Friday, October 03, 2008

“What do you read when you are not writing?”

“What do you read when you are not writing?” Eric Forbes had the pleasure of asking a few writers appearing at the 2008 Ubud Writers and Readers Festival in Ubud, Bali, on October 14-19, 2008, what they read for pleasure, and he was amazed at and impressed by their revelations


ARAVIND ADIGA, author of The White Tiger, longlisted for the 2008 Man Booker Prize for Fiction: “I read a lot of nonfiction, and often find it more interesting than fiction. I’ve just finished reading To the Finland Station, Edmund Wilson’s classic narrative of the rise of Marxism, which has to be one of the best books I’ve ever read.”

MATTHEW CONDON, author of The Trout Opera, shortlisted for the 2008 Christina Stead Prize for Fiction: “As a journalist and writer of fiction, I can’t get out of the lifelong habit of pouring through newspapers, journals and news websites each day. After finishing a novel, I immerse myself in nonfiction. I can’t face reminders of the limitations of my ability by immediately wading into Saul Bellow, Patrick White et al., so nonfiction it is. Only when I’m warming up to writing a new novel do I return to great fiction. That’s when I need all the hope I can get. Writing a novel is like training for a half-marathon. There’s solace to be gained from listening to the best trainers and sticking to a tried and true diet. Then the cycle repeats itself.”

TISHANI DOSHI, author of Countries of the Body, winner of the 2006 Forward Poetry Prize for Best First Collection and the forthcoming The Pleasure Seekers: “I’m not one of those writers who avoids reading when I’m writing. In fact, I need to be reading something if I hope to write. Usually, if I’m writing poems, I want to read poetry. If I’m writing fiction, I want to read a really good novel. Something about the art of that particular craft that I like to pay attention to while I’m in the act of creation. I have reading lulls as well, when nothing is exciting or inspiring, and of course, this has nothing to do with the work, more to do with the state I’m in. I often find, that if I’m really stuck, the short story is the shining star for me. Chekhov, Mavis Gallant, William Trevor, Alice Munro—they can resuscitate the most parched of minds.”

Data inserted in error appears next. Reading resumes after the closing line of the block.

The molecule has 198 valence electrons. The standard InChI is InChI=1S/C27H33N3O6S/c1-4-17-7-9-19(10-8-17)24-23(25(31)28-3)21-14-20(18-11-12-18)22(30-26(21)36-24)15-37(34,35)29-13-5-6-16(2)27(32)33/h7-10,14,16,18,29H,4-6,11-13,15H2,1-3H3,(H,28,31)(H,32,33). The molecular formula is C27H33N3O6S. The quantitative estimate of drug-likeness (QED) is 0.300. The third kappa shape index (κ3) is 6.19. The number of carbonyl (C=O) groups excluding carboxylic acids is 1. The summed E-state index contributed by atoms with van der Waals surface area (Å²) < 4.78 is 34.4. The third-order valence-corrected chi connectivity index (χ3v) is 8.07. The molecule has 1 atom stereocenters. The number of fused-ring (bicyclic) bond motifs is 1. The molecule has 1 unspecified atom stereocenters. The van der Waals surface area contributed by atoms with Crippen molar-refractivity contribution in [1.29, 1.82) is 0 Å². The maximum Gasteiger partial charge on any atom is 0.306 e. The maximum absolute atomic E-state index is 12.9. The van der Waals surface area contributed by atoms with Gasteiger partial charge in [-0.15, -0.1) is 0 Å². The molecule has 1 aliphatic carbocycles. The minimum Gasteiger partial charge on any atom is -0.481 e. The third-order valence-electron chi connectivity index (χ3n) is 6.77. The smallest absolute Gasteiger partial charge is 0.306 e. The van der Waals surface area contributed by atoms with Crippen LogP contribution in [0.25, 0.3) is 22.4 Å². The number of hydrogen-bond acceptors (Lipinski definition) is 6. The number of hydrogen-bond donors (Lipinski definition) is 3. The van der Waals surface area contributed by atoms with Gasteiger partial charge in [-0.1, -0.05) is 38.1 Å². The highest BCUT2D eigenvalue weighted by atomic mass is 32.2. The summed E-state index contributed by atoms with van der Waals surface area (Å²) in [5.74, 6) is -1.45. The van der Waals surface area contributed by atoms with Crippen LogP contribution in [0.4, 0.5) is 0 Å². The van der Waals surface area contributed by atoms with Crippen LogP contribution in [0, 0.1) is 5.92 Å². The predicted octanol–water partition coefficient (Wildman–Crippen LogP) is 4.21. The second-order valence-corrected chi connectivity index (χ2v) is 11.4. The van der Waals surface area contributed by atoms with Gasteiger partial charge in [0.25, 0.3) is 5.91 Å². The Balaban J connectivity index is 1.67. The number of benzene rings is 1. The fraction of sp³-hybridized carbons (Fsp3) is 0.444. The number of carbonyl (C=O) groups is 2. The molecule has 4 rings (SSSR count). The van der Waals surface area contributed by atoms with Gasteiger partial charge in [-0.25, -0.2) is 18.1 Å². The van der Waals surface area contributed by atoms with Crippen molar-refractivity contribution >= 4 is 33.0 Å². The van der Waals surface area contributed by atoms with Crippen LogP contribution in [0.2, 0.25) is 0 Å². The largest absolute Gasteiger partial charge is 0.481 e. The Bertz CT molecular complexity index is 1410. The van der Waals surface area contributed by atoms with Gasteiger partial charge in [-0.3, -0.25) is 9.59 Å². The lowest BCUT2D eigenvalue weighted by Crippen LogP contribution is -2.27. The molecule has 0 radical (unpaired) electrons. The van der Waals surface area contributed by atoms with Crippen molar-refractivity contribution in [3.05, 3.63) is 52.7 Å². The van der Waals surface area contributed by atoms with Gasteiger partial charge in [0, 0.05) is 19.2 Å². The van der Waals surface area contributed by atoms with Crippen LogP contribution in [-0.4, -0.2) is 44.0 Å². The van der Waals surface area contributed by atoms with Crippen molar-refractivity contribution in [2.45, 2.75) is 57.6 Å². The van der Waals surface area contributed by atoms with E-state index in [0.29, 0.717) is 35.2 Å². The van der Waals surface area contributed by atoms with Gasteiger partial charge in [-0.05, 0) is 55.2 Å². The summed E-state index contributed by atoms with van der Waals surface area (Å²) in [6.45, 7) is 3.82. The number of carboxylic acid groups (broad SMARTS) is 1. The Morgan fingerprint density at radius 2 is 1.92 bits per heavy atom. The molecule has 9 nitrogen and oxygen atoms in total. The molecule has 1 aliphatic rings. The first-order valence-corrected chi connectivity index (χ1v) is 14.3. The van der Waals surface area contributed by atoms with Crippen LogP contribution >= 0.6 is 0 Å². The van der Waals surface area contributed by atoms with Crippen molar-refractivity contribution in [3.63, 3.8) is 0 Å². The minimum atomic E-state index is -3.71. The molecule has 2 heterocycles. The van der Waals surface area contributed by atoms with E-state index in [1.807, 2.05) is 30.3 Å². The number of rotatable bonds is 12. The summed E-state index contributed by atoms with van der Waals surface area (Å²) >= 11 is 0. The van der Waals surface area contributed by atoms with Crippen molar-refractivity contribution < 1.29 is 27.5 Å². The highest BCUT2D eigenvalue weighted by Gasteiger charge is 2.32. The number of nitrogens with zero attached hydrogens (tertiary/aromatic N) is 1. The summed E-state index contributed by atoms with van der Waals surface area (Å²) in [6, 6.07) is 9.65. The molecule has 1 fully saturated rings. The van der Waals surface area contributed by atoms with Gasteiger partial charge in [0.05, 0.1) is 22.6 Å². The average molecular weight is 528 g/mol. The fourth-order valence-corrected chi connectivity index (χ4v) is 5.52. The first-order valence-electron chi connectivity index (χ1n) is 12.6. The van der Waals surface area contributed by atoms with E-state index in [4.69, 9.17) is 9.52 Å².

CAMILLA GIBB, author of Sweetness in the Belly, winner of the 2006 Trillium Book Award: “I tend to read writers in translation into English—work that captures the feel, both grammatically and thematically, of having been written in another language and produced in a cultural context other than my own. It forces me to think about language differently, allows me to ‘travel’ imaginatively and see the world from different angles and at the same time doesn’t interfere with my own writing because the language and context are so different from my own. My go-to guy is Haruki Murakami, whose work ‘feels’ Japanese despite its translation, and who can make me believe in things no one else could make me believe in—talking cats, for instance.”

JAMIE JAMES, author of The Snake Charmer: A Life and Death in Pursuit of Knowledge: “When I read for pleasure nowadays, I find myself returning to my favourite reading when I was in high school and college: poetry. Unfortunately, I pay little attention to contemporary poetry; I prefer to reread what made me love literature in the first place, following the traditional curriculum pretty closely. It falls into five groups: the classics, especially Homer and Latin lyric poetry; Shakespeare; the English Romantics; the French Decadents, mainly Baudelaire and Rimbaud; and modernism, Eliot and Pound. Few of my friends know about this: it’s a bit of a conversation stopper, when people are talking about the new novel or latest Bush-bashing memoir they’re reading, to say you’re reading Wordsworth or Pound. I fear they will think I’m being pretentious, and in any case only a few people I know would take the slightest interest. Of course, I read new books, but when I’m in the midst of a new project, I find it helpful to read something completely unlike what I’m working on. Anyway, there’s nothing better. If you want to find out what went wrong in Iraq, read Homer’s The Iliad.”